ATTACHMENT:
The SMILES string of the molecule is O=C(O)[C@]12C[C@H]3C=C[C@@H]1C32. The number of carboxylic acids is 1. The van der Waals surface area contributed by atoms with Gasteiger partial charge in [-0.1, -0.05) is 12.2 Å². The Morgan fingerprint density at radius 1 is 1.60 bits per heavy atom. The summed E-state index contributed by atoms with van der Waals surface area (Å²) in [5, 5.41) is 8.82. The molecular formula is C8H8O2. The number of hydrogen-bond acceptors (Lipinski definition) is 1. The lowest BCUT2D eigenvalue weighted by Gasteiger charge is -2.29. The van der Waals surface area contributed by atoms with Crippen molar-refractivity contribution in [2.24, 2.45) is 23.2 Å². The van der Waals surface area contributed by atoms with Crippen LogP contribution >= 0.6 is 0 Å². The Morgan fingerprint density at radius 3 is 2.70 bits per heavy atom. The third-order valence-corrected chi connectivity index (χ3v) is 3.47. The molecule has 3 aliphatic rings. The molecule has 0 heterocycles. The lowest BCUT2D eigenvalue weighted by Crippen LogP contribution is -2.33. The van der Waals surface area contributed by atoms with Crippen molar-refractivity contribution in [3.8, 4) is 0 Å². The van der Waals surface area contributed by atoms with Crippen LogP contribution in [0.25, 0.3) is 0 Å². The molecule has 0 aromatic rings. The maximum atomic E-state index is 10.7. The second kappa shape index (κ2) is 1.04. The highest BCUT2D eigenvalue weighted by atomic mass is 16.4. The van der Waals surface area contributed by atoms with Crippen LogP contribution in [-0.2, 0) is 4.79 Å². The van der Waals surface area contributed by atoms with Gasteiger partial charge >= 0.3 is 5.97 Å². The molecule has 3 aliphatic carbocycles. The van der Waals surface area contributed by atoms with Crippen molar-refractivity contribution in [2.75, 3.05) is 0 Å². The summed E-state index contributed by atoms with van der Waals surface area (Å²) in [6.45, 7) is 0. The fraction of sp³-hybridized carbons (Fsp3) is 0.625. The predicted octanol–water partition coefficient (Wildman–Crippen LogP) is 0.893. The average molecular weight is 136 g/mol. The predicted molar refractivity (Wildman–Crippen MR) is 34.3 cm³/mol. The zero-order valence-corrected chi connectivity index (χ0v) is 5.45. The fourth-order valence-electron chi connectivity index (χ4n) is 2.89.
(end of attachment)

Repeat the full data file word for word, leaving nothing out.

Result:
The SMILES string of the molecule is O=C(O)[C@]12C[C@H]3C=C[C@@H]1C32. The number of carboxylic acids is 1. The van der Waals surface area contributed by atoms with Gasteiger partial charge in [-0.1, -0.05) is 12.2 Å². The Morgan fingerprint density at radius 1 is 1.60 bits per heavy atom. The summed E-state index contributed by atoms with van der Waals surface area (Å²) in [5, 5.41) is 8.82. The molecular formula is C8H8O2. The number of hydrogen-bond acceptors (Lipinski definition) is 1. The lowest BCUT2D eigenvalue weighted by Gasteiger charge is -2.29. The van der Waals surface area contributed by atoms with Crippen molar-refractivity contribution in [2.24, 2.45) is 23.2 Å². The van der Waals surface area contributed by atoms with Crippen LogP contribution >= 0.6 is 0 Å². The Morgan fingerprint density at radius 3 is 2.70 bits per heavy atom. The third-order valence-corrected chi connectivity index (χ3v) is 3.47. The molecule has 3 aliphatic rings. The molecule has 0 heterocycles. The lowest BCUT2D eigenvalue weighted by Crippen LogP contribution is -2.33. The van der Waals surface area contributed by atoms with Crippen molar-refractivity contribution in [3.8, 4) is 0 Å². The van der Waals surface area contributed by atoms with Crippen LogP contribution in [0.25, 0.3) is 0 Å². The molecule has 0 aromatic rings. The maximum atomic E-state index is 10.7. The second kappa shape index (κ2) is 1.04. The highest BCUT2D eigenvalue weighted by atomic mass is 16.4. The van der Waals surface area contributed by atoms with Crippen LogP contribution in [-0.2, 0) is 4.79 Å². The van der Waals surface area contributed by atoms with Gasteiger partial charge >= 0.3 is 5.97 Å². The molecule has 3 aliphatic carbocycles. The van der Waals surface area contributed by atoms with Crippen molar-refractivity contribution in [2.75, 3.05) is 0 Å². The summed E-state index contributed by atoms with van der Waals surface area (Å²) in [6.45, 7) is 0. The fraction of sp³-hybridized carbons (Fsp3) is 0.625. The predicted octanol–water partition coefficient (Wildman–Crippen LogP) is 0.893. The average molecular weight is 136 g/mol. The predicted molar refractivity (Wildman–Crippen MR) is 34.3 cm³/mol. The zero-order valence-corrected chi connectivity index (χ0v) is 5.45. The fourth-order valence-electron chi connectivity index (χ4n) is 2.89.